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When I say Western Valley and Eastern Valley on here I'm basically referring to Bowling Green to Huntsville approximately as the center line. East of there and it's Eastern Valley, West of there is Western Valley. The North vs South dividing line is I-40 from Nashville to Knoxville but since 40 turns so sharply SW west of Nashville I'd just draw the line due west from Davidson County into Arkansas to refer to north or south. 

Localized names in the Eastern region are Northern Mountains/Southern Mountains, Northern Valley, Central Valley and Southern Valley, Northern and Southern Plateau. These refer to the mountains from Sevier NE, Blount to the GA border, Morristown to Tri to Gate City Va, Morristown to Loudon County is the Central Valley. Southern Valley Athens to Chattanooga NE Alabama. Northern Plateau is Cumberland to Claiborne County and points N or West of that line. Then Southern Plateau are Plateau areas from south of Cumberland to NE Alabama.

In the Nashville area you have the Eastern Highland Rim, the Northern Rim, the Western and Southern rim. You have the greater Nashville Central Basin area. Our Nashville area posters can much better break down all the microclimates of their area. They don't have as many as Eastern areas because Eastern areas range from 500ft in elevation to 6600 feet in elevation over a short space. But there is a huge difference in winter weather there when you are North of 40 vs South of 40. The highland rim also adds to the winter weather in that area. Clarksville is one of the colder lower elevation spots in the state and they usually do well winter weather wise when it can be rainy and even mild in the Eastern valley.

West Tennessee is more uniform in elevation and it's very much lower elevations. Memphis struggles to get any winter weather at all as does Northern Mississippi. Once you rise several counties above Memphis and start getting into NWTN/SW Kentucky in the far NW edge of the valley, you will experience much colder and more wintry precip than the southwestern valley.

That is pretty much how I see things. The western valley and eastern valley see very different engines at times that drive winter events. The Eastern areas get buried at times with coastal snow events, like the Blizzard of 1993. The Western areas get severe winter weather while it rains in the East such as the Great Nashville Blizzard of 1951. Once in a while we get good southern sliders and the whole region gets painted with snow although far NW valley areas tend to do the worst with those. Those are my favorites.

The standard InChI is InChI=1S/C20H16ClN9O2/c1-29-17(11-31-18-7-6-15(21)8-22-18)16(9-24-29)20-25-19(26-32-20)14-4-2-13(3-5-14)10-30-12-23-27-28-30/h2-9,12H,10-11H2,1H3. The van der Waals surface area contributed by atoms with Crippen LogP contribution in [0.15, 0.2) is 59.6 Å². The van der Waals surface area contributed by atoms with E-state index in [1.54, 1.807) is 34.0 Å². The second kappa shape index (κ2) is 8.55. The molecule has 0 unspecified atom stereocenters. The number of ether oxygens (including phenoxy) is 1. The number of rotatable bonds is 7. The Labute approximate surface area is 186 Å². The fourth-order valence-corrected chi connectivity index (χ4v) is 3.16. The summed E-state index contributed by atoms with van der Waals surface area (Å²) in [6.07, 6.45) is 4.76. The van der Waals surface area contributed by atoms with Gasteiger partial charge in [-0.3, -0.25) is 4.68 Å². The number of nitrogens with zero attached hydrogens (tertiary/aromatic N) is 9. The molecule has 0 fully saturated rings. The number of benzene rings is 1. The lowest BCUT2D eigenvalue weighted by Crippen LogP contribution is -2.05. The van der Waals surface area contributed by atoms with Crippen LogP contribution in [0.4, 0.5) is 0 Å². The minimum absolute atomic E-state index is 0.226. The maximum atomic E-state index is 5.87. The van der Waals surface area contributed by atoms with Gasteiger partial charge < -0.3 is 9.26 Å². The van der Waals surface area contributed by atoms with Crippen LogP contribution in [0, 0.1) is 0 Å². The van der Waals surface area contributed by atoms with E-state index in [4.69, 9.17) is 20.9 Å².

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Finally...some hope that the heat ridge will be broken, even if just temporarily.  Below is the 48 hour shot from the Euro ensemble.  The other screenshot is the 15 day(yeah...way out there and woefully undependable...but still...a glimmer.  As you can see, no help from the North Atlantic, but the Pacific improves greatly.  Even a little bit of split flow is apparent (if only it was winter).  Now, I think this switch is going to happen.  Timing is never perfect at this range.  It is likely that the models are "jumping the gun" just a bit.  The first cooler air masses may have a tough time driving south of the Ohio river.   However, the GFS and its ensembles(18z at a glance has it...and sporadically prior to this run) are showing some hope.  The cold shot into the northern Rockies during the middle of next week "should" signal the first push of cold air into the US that has the ability to push eastward.  IMO, that is the beginning of a move to more seasonal temps at the worst.  That said, one can see that even when the trough kicks eastward...the ridge is still there but squashed.

@John1122, you were not kidding about the warm evening temps.  Last night's low at TRI was 60.  The normal is 49.  We had lows in the mid 60s last week, and near 70 the week before.  

@*Flash*, how goes it?  What do you see?

@nrgjeff, where have you been, man?  Hope all is well.  Looking forward to your comments, even if just cold water. :thumbsup:

@Save the itchy algae!, great post by John and hope that helps!

Screen Shot 2018-10-02 at 7.39.53 PM.png

Screen Shot 2018-10-02 at 7.38.13 PM.png

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It wasn't blazing hot, it was just very warm both day and night. I've seen upper 90s in September but the unending upper 80s/mid 60s are what pushed it over the top. September is usually when we see the first cold fronts, no humidity days, crisp blue skies and temps in the 40s a few nights, and the 50s most nights. That just didn't happen. We had the rain that kept the high temps down but lows were still 8-10 degrees above normal.